Once a month, Gene Luen Yang, the National Ambassador for Young People’s Literature, stops by Book Riot Comics for Creativity in Progress, a minicolumn on art, process, and how he creates comics.
After thumbnailing, I move on to penciling. This is where I’m finally working the actual pages that will be a part of my graphic novel. This isn’t the first step of my process, of course, but it is the first step that my reader will see. And that’s why penciling can be nerve-racking. Penciling is all about finding the right line– the right line to define a nose or a gesture or an environment. And often, the right line and the wrong line are separated by just a few millimeters.
There are different suggestions to help you find that right line. Here are a few:
1. Daily gesture drawing
I did this for a while. I have to admit that I haven’t recently, but it is something I need to get back to. You know how they say practice makes perfect? That’s exactly what this is: practicing finding the right line. Gesture drawings are quick drawings, almost always of the human figure, where you try to capture the essence of a particular pose. You do a bunch them, and you don’t spend more than a few minutes on each one. There are websites that can provide photos so you can practice at home. With gesture drawings, the quality of the drawing doesn’t matter. Getting your hand used to moving across the page does.
2. Blue pencil
There is a certain shade of blue that won’t get picked up by old-school photocopy machines. It’s called, appropriately enough, “non-photo blue.” You can find non-photo blue pencils are practically any art store. Many cartoonists use non-photo blue pencils to sketch. We use them to figure out where that right line might be. And then when we finally find it, we use a regular pencil to trace over it. You can use a regular pencil to do your sketching, and plenty of cartoonists do.
But the benefit of using non-photo blue is that, once you’re done, you can set any modern scanner to work like an old-school photocopy machine. Then when you scan in your page, all the non-photo blue sketch marks magically disappear. It saves you from covering your workspace with eraser dust.
3. Reference photos
Pretty much every artist uses reference photos. None of us can have a complete visual encyclopedia in our heads. There are many things that I cannot draw without a reference. Horses, motorcycles, and sky bison are at the very top of that list. I’ve been drawing the human figure since I learned how to draw, but there are still roughly a billion poses that I cannot draw off the top of my head. Reference photos are a must.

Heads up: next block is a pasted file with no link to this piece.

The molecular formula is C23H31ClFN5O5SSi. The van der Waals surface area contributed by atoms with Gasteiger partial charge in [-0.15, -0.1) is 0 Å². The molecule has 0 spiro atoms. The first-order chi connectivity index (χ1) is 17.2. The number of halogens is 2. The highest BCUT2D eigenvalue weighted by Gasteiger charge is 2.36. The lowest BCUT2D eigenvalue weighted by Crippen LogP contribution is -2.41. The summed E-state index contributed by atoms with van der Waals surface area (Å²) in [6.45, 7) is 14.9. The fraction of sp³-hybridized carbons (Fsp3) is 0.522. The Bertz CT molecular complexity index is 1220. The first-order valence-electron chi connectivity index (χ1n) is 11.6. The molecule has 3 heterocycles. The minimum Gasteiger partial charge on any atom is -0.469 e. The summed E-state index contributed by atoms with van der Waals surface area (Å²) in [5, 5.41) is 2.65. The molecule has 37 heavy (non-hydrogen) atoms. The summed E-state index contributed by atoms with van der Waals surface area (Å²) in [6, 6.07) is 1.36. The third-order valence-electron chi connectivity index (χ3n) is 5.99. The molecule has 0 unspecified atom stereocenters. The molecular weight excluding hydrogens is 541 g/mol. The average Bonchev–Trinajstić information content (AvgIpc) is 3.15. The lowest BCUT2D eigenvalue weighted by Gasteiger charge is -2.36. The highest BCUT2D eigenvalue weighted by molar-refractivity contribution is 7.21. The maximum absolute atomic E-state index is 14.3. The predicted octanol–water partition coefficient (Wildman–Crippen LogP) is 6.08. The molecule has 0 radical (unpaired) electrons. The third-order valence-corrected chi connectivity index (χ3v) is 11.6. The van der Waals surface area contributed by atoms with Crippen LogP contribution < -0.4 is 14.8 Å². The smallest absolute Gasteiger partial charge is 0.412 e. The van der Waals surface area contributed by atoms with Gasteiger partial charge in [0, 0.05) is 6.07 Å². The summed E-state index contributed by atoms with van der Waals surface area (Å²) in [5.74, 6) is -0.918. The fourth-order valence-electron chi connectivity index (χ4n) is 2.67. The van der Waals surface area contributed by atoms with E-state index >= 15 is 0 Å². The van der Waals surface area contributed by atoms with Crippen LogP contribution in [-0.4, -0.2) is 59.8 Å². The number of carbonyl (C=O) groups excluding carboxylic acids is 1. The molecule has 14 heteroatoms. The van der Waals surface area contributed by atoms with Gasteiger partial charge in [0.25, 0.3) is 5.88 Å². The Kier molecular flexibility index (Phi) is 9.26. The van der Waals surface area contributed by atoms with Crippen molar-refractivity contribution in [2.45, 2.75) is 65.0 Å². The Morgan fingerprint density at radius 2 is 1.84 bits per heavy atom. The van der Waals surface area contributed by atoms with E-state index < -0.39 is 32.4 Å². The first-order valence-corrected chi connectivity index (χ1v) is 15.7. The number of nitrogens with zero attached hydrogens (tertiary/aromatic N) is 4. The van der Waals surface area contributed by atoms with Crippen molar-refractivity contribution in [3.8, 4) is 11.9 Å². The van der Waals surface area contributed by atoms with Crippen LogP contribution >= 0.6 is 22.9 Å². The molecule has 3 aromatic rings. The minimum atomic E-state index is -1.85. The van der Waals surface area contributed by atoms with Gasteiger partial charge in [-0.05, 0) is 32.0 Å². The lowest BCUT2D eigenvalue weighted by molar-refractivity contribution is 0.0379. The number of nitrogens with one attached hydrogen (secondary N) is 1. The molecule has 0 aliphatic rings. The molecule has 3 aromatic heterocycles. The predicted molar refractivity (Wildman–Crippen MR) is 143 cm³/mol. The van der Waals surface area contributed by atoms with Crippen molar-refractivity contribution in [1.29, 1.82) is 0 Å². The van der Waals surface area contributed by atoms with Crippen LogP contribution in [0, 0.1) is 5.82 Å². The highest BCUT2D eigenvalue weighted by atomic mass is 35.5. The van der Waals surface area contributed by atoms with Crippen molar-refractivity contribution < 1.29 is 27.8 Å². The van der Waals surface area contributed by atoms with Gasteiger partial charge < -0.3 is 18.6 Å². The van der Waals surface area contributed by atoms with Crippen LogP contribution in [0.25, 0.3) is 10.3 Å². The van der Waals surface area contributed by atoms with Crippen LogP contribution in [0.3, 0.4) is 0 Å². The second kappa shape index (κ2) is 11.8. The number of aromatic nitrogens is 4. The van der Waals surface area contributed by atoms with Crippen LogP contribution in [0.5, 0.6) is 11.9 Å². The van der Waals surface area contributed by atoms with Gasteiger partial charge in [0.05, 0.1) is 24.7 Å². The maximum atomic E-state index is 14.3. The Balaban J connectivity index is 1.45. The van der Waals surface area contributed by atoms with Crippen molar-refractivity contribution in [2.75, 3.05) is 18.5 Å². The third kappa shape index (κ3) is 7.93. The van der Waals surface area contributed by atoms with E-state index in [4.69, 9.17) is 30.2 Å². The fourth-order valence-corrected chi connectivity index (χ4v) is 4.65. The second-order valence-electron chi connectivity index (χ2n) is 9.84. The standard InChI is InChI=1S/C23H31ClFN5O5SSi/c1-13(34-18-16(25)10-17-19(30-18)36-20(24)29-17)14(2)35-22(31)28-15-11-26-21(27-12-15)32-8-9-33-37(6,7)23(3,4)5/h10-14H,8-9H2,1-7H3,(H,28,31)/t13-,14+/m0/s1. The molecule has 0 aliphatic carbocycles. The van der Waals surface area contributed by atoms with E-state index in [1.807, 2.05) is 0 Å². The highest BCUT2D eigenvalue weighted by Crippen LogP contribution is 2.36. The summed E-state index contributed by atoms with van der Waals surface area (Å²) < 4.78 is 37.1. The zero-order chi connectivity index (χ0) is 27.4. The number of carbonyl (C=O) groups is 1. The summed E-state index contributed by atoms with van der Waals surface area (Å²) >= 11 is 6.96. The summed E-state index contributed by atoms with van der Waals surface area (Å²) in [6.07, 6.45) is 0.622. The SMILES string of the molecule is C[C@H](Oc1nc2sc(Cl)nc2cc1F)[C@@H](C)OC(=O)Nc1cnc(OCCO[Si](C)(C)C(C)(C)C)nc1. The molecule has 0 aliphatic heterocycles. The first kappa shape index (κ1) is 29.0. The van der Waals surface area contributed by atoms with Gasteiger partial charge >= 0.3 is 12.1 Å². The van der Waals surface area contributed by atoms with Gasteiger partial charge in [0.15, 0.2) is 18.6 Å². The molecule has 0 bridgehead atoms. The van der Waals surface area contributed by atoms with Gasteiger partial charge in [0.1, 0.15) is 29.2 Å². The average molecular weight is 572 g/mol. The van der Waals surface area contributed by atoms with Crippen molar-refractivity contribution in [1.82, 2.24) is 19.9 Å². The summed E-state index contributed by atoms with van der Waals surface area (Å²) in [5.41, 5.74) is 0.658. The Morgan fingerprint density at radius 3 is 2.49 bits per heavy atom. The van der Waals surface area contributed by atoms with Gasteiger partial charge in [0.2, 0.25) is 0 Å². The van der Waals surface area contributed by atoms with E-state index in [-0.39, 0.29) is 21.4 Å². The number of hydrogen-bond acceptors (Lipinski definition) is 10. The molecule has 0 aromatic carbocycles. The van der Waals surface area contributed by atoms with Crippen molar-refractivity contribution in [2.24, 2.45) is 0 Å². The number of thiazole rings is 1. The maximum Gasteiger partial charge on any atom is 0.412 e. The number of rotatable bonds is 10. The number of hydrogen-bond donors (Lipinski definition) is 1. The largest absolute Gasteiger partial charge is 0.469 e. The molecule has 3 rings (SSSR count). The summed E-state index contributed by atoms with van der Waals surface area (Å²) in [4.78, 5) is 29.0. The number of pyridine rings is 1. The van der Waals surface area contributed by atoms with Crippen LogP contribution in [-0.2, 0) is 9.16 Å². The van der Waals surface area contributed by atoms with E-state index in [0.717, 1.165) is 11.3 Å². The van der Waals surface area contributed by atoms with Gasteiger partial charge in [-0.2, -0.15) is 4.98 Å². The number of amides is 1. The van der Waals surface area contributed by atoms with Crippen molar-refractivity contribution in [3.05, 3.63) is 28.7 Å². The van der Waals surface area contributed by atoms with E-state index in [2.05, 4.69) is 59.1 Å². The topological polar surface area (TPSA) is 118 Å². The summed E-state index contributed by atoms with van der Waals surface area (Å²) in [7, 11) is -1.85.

When I started making comics, I used to pencil on the type of paper called Bristol board because that’s what Stan Lee told me to do in How To Draw Comics The Marvel Way. After meeting other cartoonists, however, I realized that every cartoonist has his or her favorite toolset. I began experimenting.
Now I pencil on vellum, a see-through paper. I switched because when I was using Bristol, I kept having this one experience over and over again. I would finish a page, look at it and think, “Man, this is the best page ever! I did such an amazing job!”
But then I would put that page away, and when I came back to it a few days or a few weeks later, I would see all these mistakes that I had made. Maybe a character’s head would be too big, or an arm would be too long, or the perspective would be off. A character that I had meant to be standing straight up would be leaning slightly to the side. For me, it was always to the right. I could not understand why I couldn’t see these mistakes as I was drawing.
Eventually, though, I figured out that if I saw the mirror image of my page while I was drawing, I could see 90% of the mistakes. I used to take my Bristol and run over to the bathroom mirror. I’d see the mistakes, then run back to my drawing table to fix them.
Now that I’m drawing on vellum, I no longer have to run to the bathroom. To see the mirror image of my drawing, I just flip the page over right there at my drawing table.
I think this is true, not just of drawing, but also of life. Often, we don’t see our own mistakes while we are in the middle of making them. We need another perspective